Sampling’s cul­tural im­pact

Computer Music - - Make Music Now / Old-School Sampling -

Col­lage. Cut and paste. Ref­er­enc­ing. What­ever you want to call it, the act of scav­eng­ing source ma­te­rial and re­pur­pos­ing it in new cre­ative works had a huge im­pact on 20th cen­tury art. The same can most cer­tainly be said of the in­flu­ence sampling tech­nol­ogy had on the way peo­ple made mu­sic – and the mu­sic we con­tinue to make and en­joy in the 21st cen­tury.

There’s a school of thought that sampling de­rives from dub reg­gae pro­duc­ers of the late 60s and early 70s, who cre­ated ‘ver­sions’ of their mu­sic – largely in­stru­men­tal tracks based on ex­ist­ing hit records. Pro­duc­ers would em­pha­sise the bass, use ex­treme echo ef­fects and oc­ca­sion­ally drop in snatches of voice from tape ma­chines, a lit­tle like vo­cal sampling.

While there’s clear sim­i­lar­ity in the ap­proach, sampling refers specif­i­cally to the process of an ana­logue-to-dig­i­tal con­verter (ADC) tak­ing a ‘sam­ple’ of an ana­logue sig­nal thou­sands of times a sec­ond, and stor­ing its level to build a dig­i­tal ap­prox­i­ma­tion of the sig­nal. As such, sampling can only truly be said to have emerged af­ter dig­i­tal tech­nol­ogy’s ar­rival.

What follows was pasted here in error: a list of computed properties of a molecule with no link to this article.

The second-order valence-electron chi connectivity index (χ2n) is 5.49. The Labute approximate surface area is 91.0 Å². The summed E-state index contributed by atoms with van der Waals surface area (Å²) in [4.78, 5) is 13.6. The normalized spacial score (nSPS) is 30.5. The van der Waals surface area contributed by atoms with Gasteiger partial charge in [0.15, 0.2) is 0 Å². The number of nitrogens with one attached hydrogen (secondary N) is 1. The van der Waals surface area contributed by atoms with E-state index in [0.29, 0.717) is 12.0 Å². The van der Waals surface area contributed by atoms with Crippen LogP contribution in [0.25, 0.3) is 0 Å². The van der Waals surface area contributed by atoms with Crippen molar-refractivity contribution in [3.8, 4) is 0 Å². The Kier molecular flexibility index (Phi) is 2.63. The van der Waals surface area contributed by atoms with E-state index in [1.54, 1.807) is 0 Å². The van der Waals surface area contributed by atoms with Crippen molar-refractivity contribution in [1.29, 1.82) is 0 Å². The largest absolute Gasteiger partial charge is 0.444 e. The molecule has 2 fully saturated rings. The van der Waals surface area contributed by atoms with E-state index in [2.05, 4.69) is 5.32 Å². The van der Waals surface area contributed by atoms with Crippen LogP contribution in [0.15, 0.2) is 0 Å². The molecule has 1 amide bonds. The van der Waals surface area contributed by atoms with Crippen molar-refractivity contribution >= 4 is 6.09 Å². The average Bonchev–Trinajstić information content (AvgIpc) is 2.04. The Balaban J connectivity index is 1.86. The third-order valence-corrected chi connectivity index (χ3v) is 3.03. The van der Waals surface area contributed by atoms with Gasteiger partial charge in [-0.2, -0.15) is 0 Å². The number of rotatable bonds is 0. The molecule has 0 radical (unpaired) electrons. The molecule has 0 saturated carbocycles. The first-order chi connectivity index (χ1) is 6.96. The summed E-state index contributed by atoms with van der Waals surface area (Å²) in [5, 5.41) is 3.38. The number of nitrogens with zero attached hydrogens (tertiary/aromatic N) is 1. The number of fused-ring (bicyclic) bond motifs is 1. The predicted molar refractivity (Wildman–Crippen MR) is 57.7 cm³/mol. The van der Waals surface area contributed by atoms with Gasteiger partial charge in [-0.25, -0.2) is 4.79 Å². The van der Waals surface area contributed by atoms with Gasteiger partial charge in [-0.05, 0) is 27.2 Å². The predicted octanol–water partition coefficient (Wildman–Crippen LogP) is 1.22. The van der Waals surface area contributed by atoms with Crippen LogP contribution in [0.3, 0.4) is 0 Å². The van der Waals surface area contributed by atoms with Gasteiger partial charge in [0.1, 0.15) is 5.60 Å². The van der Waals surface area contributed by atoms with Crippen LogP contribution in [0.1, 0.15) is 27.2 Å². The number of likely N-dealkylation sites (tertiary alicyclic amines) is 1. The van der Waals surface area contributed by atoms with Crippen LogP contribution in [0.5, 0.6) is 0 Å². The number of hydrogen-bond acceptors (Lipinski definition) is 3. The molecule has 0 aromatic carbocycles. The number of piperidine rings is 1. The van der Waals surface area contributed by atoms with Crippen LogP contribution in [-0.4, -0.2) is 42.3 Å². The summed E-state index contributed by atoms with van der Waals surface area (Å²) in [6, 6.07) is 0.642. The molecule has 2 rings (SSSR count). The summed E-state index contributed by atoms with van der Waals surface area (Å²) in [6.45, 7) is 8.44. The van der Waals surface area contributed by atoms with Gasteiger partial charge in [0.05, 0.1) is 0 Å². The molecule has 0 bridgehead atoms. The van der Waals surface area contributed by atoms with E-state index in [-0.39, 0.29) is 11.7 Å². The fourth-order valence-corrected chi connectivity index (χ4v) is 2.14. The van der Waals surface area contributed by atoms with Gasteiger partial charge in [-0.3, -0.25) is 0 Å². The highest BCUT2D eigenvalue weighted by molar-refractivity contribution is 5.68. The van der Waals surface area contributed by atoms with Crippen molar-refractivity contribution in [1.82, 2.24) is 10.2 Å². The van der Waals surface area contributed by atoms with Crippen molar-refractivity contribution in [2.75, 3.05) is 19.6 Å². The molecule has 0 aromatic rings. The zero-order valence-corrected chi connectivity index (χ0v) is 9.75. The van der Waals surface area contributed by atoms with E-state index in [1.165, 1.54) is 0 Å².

As com­mer­cially vi­able dig­i­tal au­dio prod­ucts only re­ally took off in the late 70s and early 80s, it’s no sur­prise that an ex­plo­sion of mu­si­cal creativ­ity co­in­cided with the re­lease of the ear­li­est sam­plers. Early 80s pop would have sounded com­pletely dif­fer­ent with­out the E-MU Emu­la­tor in par­tic­u­lar. Around that time, hip-hop DJs were al­ready loop­ing and ex­tend­ing in­stru­men­tal breaks from funk and soul tracks by cut­ting back and forth between two copies of the same record on a pair of turnta­bles, ex­tend­ing the beat for break­dancers to dance to and rap­pers to rhyme over. Once sam­plers ar­rived, hip-hop ma­tured rapidly, evolv­ing from the drum ma­chine-driven sound of acts like Run-DMC to the ex­per­i­ments of Pub­lic En­emy.

In Detroit and Chicago, the sam­pler had just as much of an im­pact on the early techno and house scenes. Sampling be­came a sta­ple tech­nique of many pro­duc­ers and even cre­ated en­tire sub-gen­res in its own right. Fil­ter house, with its re­liance on looped sam­ples of old disco tracks, could never have ex­isted with­out the cre­ative pos­si­bil­i­ties sam­plers in­tro­duced.

The E-MU Emu­la­tor II and its kin de­fined the 80s

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